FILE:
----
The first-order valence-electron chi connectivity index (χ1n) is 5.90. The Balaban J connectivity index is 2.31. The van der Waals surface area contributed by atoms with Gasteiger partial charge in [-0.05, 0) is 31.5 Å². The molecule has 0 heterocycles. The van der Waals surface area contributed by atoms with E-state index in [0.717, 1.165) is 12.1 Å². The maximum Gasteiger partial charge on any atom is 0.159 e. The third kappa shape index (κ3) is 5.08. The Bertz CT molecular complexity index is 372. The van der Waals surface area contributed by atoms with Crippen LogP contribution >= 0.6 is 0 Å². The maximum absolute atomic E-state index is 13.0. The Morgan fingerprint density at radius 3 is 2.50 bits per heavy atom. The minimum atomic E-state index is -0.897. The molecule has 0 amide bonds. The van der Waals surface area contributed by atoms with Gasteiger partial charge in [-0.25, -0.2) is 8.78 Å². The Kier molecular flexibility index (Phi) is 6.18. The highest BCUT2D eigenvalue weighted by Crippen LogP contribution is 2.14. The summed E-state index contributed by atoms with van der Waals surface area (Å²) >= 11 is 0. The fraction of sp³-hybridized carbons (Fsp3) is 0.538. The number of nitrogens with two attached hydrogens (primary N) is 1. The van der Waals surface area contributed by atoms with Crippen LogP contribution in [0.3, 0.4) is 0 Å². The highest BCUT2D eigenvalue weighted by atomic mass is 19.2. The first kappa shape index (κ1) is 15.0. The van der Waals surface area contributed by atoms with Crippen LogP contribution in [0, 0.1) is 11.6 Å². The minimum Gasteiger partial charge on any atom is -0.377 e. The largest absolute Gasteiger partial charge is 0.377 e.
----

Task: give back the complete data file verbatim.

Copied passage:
The first-order valence-electron chi connectivity index (χ1n) is 5.90. The Balaban J connectivity index is 2.31. The van der Waals surface area contributed by atoms with Gasteiger partial charge in [-0.05, 0) is 31.5 Å². The molecule has 0 heterocycles. The van der Waals surface area contributed by atoms with E-state index in [0.717, 1.165) is 12.1 Å². The maximum Gasteiger partial charge on any atom is 0.159 e. The third kappa shape index (κ3) is 5.08. The Bertz CT molecular complexity index is 372. The van der Waals surface area contributed by atoms with Crippen LogP contribution >= 0.6 is 0 Å². The maximum absolute atomic E-state index is 13.0. The Morgan fingerprint density at radius 3 is 2.50 bits per heavy atom. The minimum atomic E-state index is -0.897. The molecule has 0 amide bonds. The van der Waals surface area contributed by atoms with Gasteiger partial charge in [-0.25, -0.2) is 8.78 Å². The Kier molecular flexibility index (Phi) is 6.18. The highest BCUT2D eigenvalue weighted by Crippen LogP contribution is 2.14. The summed E-state index contributed by atoms with van der Waals surface area (Å²) >= 11 is 0. The fraction of sp³-hybridized carbons (Fsp3) is 0.538. The number of nitrogens with two attached hydrogens (primary N) is 1. The van der Waals surface area contributed by atoms with Crippen LogP contribution in [0.3, 0.4) is 0 Å². The highest BCUT2D eigenvalue weighted by atomic mass is 19.2. The first kappa shape index (κ1) is 15.0. The van der Waals surface area contributed by atoms with Crippen LogP contribution in [0, 0.1) is 11.6 Å². The minimum Gasteiger partial charge on any atom is -0.377 e. The largest absolute Gasteiger partial charge is 0.377 e.